@davidlamhauge @scribblemaniac In large productions "Opening" a palette means a palette file was created by another department and exists to be opened in the scene file.

The user (color stylist) expects a certain color scheme to be found in that palette to correspond for different elements of said scene, e.g a character color model, a background color model, etc.
In that sense opening would qualify as "replacing" a palette. Because you only need that particular palette open.

On the other hand, If you need multiple palettes open for your different scene elements, importing a palette file means the user understands it will bring a previously created color scheme and merge that into the current "working" palette. So you create a big palette that contains all the necessary colors (adequately labeled of course) for that specific scene.

Both behaviors are required, as such we should separate them in the palette options then. Create an "open" palette action and leave the "import" palette action to be used as the merger functionality.

I also agree that repeated colors should be merged UNLESS the user chooses to, because sometimes there are colors that can have the same characteristics, but are meant to be used differently, particularly for vector workflows in toonboom harmony or similar software since if you change a vector swatch the color will change on every place where the swatch was instanced.

For example. You can have a black line color exclusively for the drawing outline, but also a black color for the fills. These would be separate entities for the color stylist and should not be merged by HUE, so in that sense maybe merging by name would be better.


As a side note I recall David had mentioned on discord about having multiple palettes open at the same time, but not merged, and while we discussed it we never formally made the feature request.

In Harmony the way the handle multiple palette files is related to how they are stored and visually they have an additional "advanced" panel where you can select multiple linked or imported palettes that are related to individual elements (drawing nodes), scenes (scene files) or environment / global (full projects) palettes interchangeably.

For inspiration on that you can read more here: https://docs.toonboom.com/help/harmony-14/paint/colour/about-palette.html

https://docs.toonboom.com/help/harmony-12/paint/Content/_CORE/_Workflow/012_Colour_Styling_Colour_Models/003_H2_Palette_Lists.html

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CandyFace commented Feb 12, 2019

I agree that open and import should be separated. The behaviour of importing should be consistent with similar actions like importing an image, sound etc... thus i'd expect it to append to the current palette. On the other hand, it sounds weird to open a palette, since you're not actually opening the palette but importing one and adding it, so it would probably be better to keep it within the import tab and improve its dialog instead.

The new dialog would contain:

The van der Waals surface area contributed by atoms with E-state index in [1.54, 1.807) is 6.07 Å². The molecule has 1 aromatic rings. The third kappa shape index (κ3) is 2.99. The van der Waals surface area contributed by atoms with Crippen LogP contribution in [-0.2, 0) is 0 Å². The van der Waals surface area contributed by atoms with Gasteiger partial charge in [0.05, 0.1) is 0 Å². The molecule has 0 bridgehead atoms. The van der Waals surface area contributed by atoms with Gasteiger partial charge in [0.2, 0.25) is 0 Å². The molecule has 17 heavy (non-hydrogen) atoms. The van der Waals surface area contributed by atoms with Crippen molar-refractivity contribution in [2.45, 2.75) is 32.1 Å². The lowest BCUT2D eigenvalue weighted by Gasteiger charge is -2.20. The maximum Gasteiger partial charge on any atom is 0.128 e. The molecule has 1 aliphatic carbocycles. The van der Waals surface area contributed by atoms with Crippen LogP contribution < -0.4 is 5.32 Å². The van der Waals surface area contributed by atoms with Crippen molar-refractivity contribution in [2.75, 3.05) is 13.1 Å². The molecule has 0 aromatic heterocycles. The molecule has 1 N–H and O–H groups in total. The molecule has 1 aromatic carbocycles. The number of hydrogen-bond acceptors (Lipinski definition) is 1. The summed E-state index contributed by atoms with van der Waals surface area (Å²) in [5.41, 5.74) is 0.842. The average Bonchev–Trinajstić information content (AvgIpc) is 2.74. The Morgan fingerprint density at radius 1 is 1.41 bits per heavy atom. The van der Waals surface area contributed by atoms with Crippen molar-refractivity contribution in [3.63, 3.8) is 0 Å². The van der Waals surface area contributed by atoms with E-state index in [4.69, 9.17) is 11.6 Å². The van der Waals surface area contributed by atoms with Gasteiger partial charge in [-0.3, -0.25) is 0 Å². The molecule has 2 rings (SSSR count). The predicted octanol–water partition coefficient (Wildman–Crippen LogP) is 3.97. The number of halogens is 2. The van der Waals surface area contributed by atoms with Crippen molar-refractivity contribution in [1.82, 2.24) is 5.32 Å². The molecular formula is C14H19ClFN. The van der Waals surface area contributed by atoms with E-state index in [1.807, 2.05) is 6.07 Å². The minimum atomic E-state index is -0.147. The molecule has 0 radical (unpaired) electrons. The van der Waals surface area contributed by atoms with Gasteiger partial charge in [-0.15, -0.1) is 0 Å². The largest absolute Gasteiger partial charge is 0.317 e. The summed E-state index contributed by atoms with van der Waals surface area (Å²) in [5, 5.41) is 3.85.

• A field to show the filepath
  • a radio button
    • merge with existing palette

If the button is not ticked, then the palette will simply append to the current palette, otherwise it will clear the current palette and add the new.

In a future iteration it would also contain a dropdown to select which palette to import to but since that's not implemented yet, there's no reason to talk about it.

Additionally I think it would also be nice to preview the palette before confirming the import.

As for removing duplicates, that's a feature that has multiple uses, thus I'd put it under the drop down menu in the palette widget for easy access.

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scribblemaniac commented Feb 21, 2019

sometimes there are colors that can have the same characteristics, but are meant to be used differently

That is why I proposed merging only if the color and name match. Presumably different uses would use different names, otherwise they would be indistinguishable to the user.

I'm still not sold that we need two functions, it seems like we're presenting the user with more options than they need. You can easily remove the old palette if it's left in, especially with a clear action, but you can't easily add it back.

I've just been reminded about the additional challenges with vector color association to the palettes. If the behavior is replace, what happens to the old linked colors? Here's the options:

  • They are all deleted. Very bad as it all the vector coloring you've done so far is basically reset.
  • The user is asked whenever there is an issue. And you thought the autosave was annoying.
  • Only unlinked colors are deleted. Now you've got inconsistent behavior with users scratching their heads at why some of the old palette won't go away, or why some of the old palette is missing.
  • All of them are left the same. Now it's just the import behavior.
  • Indexes are unchanged. This is the worst possible option, potentially leaving the vector layer in an inconsistent state or changing all of your colors. And this just so happens to be exactly how we are doing things right now. 🤦‍♂️
  • Some kind of "smart replace" algorithm is used. It might match the names for example. But this would only ever work for very specifically designed palettes.

If you haven't gathered so far, I'm still against having two explicit actions, mostly for UX reasons. If we're set on providing such functionality, the palette import window is not a bad idea though. It would probably be easier for the user to understand something like an "Override old palette" checkbox than the import vs open vs whatever else that even we struggle with defining. I also have a proposal that's been partially finished for many months for more palette formats, which may benefit from an interface where we can add new settings as necessary.

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davidlamhauge commented Feb 21, 2019

I think it's fine to call it Import Palette, and then have the option to tick a checkbox with "Override old Palette" or "Replace old Palette".